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Hi Marky, Your interest in the Bustler design is correct. I have a relatively basic model of this class of vessel, built my late father and it is a superb runner. Earlier on this year, my partner Maggie spent some time in Liverpool for the Tall Ships rage. We found this example in the Royal Albert dock dry dock. It has been painted in a WW1 dazzle camouflage and modified to serve as a pilot boat.
Hi All. I found the drawing I mentioned, if you look at the numbered items you'll see that No 72 is the navigation light and No 14 is the mast crutch. There was never a stern light on either boat according to the drawing although one appears on the stern of No 93 in one of the 'photos but not in the other dry dock 'photo....perhaps it was part of a re-fit during it's service life ? Also, the mast light is not numbered or described...but it is there.... I hope I've thrown some light on the subject........I'll get my coat..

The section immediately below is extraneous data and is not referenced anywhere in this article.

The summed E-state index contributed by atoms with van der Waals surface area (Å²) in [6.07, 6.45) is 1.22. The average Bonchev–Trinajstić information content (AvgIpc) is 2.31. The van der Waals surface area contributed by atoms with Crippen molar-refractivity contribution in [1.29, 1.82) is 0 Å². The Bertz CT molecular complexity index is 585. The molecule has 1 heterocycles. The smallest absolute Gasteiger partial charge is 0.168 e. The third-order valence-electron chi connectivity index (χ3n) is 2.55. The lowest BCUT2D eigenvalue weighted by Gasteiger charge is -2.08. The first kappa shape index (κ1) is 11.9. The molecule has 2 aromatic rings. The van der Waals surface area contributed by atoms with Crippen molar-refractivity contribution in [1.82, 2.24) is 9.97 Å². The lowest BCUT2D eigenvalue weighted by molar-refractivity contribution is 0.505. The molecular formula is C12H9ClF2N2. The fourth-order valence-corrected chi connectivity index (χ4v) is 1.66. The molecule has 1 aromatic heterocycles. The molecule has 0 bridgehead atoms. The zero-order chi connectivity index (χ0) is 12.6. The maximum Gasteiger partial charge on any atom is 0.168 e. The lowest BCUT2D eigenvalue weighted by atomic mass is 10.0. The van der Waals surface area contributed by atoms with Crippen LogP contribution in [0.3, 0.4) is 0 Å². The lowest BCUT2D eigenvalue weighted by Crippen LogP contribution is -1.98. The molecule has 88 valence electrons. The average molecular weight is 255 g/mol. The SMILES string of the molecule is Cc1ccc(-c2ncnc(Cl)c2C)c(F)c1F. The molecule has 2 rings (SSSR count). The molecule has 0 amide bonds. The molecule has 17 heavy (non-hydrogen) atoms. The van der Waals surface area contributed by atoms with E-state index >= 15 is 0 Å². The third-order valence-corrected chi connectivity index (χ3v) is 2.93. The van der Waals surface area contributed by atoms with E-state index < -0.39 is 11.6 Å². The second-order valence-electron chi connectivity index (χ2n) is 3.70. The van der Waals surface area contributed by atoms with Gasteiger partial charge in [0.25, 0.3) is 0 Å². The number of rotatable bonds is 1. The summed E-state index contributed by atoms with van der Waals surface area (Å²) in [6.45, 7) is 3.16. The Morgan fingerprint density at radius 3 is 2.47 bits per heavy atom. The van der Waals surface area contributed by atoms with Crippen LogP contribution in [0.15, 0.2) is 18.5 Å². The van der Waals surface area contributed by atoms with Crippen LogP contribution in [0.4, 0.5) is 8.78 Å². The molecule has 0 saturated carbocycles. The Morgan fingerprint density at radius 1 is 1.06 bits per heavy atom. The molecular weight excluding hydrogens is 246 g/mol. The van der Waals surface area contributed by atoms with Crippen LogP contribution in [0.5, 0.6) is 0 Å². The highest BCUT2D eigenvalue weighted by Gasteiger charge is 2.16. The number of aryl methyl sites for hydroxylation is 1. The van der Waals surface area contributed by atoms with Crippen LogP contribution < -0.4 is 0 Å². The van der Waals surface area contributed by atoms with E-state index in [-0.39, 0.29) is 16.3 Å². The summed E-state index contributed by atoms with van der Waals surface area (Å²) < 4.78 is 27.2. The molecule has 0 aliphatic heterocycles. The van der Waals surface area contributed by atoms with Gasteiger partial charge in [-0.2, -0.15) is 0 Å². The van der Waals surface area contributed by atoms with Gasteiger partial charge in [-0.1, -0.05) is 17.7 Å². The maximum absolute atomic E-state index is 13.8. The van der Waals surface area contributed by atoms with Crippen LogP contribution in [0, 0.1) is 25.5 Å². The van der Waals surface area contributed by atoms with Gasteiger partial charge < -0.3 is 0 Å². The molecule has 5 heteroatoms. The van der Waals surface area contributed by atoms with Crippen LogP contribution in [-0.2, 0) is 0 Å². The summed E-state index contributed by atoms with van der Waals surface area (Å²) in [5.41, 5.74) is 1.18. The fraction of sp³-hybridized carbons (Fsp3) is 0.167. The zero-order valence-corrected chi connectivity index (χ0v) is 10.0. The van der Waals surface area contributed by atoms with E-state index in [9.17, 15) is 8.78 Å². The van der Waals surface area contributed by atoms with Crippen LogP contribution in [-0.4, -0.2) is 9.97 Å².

Purchased new in kit form, from Robbe. 1998. Specifications:- Overall length: 1380mm. Overall beam: 360 mm. Draught: 300 mm. Mast height: 1800 mm. Overall height: 2200 mm. Standard sail area: 80 square dm. Sail area with Genoa: 94 square dm. Total displacement: 12 kg. Ballast: 8 kg. Scale: 1:10 Control Robbe Futaba F14 Marine transmitter / receiver. Channel 1 - Rudder servo. Channel 2 - Spare. Channel 3 - Genoa sail servo. Genoa switch module - fitted between the stick potentiometer and the transmitter channel 3 Socket. (Reverses the Genoa sail servo for Port or Starboard tack.) Channel 4 - Main sail servo. Channel 5 - Auxiliary 3 position switch - up position. Channel 6 - Auxiliary 3 position switch - down position. Receiver channel 5 - Mono Memory relay module. To drive the Blister motor out, to raise the Genoa Sail Clew. Receiver channel 6 - Mono Memory relay module. To drive the Blister motor in, to tighten the Genoa Sail Clew. Recently recovered from the back of the shed, where it has been in hibernation. Now I am retired and have some free time, it is under a review and refurbishment. New paint on the deck and upper hull (above the waterline). Solid state relay modules added, to replace the micro switches, operated from a cam on a servo (replacing analogue channel 2 with on/off channels 5 and 6). Pictures show the sea trials after the 10 year hibination. The Genoa Module had failed in the carbon potentiometers. No replacement available, so found a local electronics repairers, who changed the potentiometers for £10.00. The carrying cradle was designed to hold the sails, and secure the yacht while rigging at the waters edge. Also acts as a dry dock, while working inside the hull. When the repaired module is fitted, and the Genoa sail is operational, I will post detailed video of the Genoa sail winch and Blister motor and their operation while sailing. Genoa Sail Pictures added.